Johns Hopkins biologists make sense of disordered protein function
The molecules that make the body of a person or any other organism function can be summed up, for the most part, in a word: proteins.
These molecules carry out almost all processes in living organisms, including moving other molecules from one place to another, replicating DNA, conveying genetic information from genes to cells, controlling immune response, driving metabolism, and building muscle. Not all protein molecules are created equal, though, and some are better understood than others.
Now, a team of scientists led by a Johns Hopkins University biologist has cracked a key part of the mystery surrounding a distinct type of protein that emerged less than 30 years ago. The finding, reported in the online journal eLife, could eventually lead to treatments for diseases that range from cancer to neurological disorders.
These proteins are called "intrinsically disordered proteins," which make up about 40 percent of all proteins. They constitute the majority of proteins involved in a process called "transcription"—how the instructions in genetic code are conveyed to cells and ultimately body tissues.
It's not clear exactly how errors in transcription affect human health, but it is known that these errors are involved in most cancers, said Vincent Hilser, professor and chair of the Johns Hopkins Department of Biology. He added that it's not possible to say when this new research will translate into improved treatments, but that understanding how these intrinsically disordered proteins work is a critical step toward that.
"It's probably going to be the case that to understand many, if not most, cancers, you're going to have to understand [disordered proteins]," he said.
Until the early 1990s, scientists only knew of "structured" proteins existing as unique shapes that respond when a regulator molecule binds to them, changing their shape and controlling their function. These protein molecules have been compared to origami creations for their ability to fold into a particular shape.
Anything showing up in experiments that did not fit that profile was often dismissed as some problem with the experiment, or an anomalous form that was not biologically significant.
These outliers have since been recognized as a legitimate form of protein, although given a somewhat disparaging name. They don't fold up, they don't assume any unique shape at all other than strands of spaghetti, as Hilser puts it. Hence the "disorder" in the name, as opposed to "structured" proteins—and part of the mystery.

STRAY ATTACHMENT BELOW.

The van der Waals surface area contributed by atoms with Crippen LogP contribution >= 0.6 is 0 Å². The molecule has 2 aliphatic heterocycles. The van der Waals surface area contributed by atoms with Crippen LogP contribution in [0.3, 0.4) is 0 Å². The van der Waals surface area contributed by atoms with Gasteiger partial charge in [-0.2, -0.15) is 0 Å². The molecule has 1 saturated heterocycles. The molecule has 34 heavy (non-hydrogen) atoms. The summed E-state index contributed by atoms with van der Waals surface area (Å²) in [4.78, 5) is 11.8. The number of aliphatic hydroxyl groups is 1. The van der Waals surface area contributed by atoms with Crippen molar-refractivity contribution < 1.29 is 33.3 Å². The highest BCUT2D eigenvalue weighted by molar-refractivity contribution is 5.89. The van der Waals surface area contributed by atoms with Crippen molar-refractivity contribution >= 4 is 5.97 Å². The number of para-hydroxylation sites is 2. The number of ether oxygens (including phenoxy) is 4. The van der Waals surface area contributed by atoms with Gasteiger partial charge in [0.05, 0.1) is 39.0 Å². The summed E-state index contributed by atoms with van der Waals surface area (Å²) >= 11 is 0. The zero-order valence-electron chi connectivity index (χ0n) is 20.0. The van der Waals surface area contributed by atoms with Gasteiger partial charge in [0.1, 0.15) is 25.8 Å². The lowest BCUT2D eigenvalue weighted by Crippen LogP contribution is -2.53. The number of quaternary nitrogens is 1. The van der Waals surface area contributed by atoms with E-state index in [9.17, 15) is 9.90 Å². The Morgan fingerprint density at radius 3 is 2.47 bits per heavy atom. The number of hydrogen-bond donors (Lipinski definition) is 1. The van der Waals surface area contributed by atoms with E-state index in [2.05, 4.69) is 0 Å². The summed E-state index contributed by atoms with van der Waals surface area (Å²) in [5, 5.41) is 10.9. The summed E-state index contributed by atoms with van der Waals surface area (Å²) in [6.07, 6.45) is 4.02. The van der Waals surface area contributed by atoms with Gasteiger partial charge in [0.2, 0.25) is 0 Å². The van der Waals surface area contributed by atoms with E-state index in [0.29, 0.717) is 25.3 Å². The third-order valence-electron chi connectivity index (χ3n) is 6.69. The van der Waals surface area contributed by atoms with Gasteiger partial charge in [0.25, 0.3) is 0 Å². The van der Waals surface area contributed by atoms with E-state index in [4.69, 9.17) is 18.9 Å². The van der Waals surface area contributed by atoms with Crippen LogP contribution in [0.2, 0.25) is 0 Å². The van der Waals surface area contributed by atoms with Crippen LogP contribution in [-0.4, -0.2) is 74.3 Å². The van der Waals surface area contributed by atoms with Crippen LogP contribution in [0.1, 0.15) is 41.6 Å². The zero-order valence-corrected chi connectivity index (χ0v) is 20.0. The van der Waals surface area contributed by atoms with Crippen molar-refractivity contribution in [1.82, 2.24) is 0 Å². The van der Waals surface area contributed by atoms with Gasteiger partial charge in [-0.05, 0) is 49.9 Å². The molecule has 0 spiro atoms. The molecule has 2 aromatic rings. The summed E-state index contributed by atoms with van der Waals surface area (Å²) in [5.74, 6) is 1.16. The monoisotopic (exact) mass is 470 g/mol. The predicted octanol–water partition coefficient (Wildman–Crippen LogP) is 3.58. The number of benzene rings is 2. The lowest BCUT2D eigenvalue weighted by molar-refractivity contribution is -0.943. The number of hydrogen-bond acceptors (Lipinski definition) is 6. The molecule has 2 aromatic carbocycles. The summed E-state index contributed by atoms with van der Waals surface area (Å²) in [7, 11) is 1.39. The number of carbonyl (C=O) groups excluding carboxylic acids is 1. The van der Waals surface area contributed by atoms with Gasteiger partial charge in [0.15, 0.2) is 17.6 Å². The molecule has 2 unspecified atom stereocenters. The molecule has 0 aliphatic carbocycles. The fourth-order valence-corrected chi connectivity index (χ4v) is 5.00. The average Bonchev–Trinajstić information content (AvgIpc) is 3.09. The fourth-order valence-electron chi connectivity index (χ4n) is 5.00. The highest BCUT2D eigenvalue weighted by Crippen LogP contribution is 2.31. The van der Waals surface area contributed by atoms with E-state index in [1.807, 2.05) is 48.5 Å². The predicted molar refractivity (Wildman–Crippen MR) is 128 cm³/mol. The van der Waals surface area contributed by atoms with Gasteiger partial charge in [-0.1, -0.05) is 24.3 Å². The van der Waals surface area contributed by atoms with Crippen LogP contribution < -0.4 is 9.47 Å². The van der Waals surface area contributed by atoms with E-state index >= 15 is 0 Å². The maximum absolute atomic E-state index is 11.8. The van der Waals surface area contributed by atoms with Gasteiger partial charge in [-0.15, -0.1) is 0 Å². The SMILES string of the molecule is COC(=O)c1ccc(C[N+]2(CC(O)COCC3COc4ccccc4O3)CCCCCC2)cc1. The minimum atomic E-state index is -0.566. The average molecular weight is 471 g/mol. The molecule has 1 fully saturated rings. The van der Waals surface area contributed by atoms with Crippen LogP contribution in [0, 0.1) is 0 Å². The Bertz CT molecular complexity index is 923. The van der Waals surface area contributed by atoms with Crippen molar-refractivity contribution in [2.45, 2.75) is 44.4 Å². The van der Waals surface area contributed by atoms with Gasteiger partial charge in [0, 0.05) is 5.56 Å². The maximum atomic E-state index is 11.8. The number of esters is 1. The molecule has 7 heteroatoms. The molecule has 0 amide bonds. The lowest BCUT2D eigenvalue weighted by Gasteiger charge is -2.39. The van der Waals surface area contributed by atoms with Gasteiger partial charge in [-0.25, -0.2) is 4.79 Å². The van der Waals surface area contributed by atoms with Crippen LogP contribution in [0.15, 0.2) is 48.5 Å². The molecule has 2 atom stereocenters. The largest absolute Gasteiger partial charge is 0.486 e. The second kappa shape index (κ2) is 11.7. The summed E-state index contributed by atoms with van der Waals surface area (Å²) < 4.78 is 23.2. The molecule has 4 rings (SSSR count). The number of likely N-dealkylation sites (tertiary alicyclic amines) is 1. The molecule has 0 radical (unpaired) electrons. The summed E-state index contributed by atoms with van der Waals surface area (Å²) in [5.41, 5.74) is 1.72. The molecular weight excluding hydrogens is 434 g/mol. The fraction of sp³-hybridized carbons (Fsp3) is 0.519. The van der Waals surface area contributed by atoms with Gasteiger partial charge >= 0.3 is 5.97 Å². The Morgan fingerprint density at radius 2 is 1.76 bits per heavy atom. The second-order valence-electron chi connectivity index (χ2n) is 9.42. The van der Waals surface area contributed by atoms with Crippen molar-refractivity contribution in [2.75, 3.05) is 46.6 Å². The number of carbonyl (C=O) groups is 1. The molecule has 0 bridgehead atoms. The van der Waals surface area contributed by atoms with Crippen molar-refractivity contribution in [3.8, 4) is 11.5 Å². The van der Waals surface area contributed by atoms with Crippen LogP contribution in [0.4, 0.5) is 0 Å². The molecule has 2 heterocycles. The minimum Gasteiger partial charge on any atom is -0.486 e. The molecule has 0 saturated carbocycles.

If the structure is the mark of the regulating molecule doing its work—determining protein activity and function—then what to make of proteins that do not do that? What controls the activities of these shapeless strands?
The scientists, nine of whom are from Johns Hopkins and one from the University of Houston, set out to answer that question. They chose for their study a disordered protein taken from human cells called glucocorticoid receptor, which regulates genes that control, among other functions, metabolism and immune system response.
By manipulating segments of the protein in the lab, they were able to show how one portion acts on another, and that the disordered protein creates versions of itself to act almost in place of regulator molecules that govern its activity. The disordered protein uses an activation-repression dynamic—described by Hilser as similar to attracting and repelling magnets—between sections within the disordered chain to regulate its own activities and those of other proteins.
"Our work uncovered the language of how these spaghetti pieces communicate," Hilser said. "We showed that those pieces of spaghetti interact with each other sort of like attracting and repulsing magnets, creating a kind of tug-of-war, and that the body can make different versions of the protein to tune which part wins the tug-of-war."
Yet to be explained, he said, is how the interactions among these proteins and the sub-sections happen and how all this can ultimately be used to treat disorders that emerge when things go awry with these molecules central to almost all life function.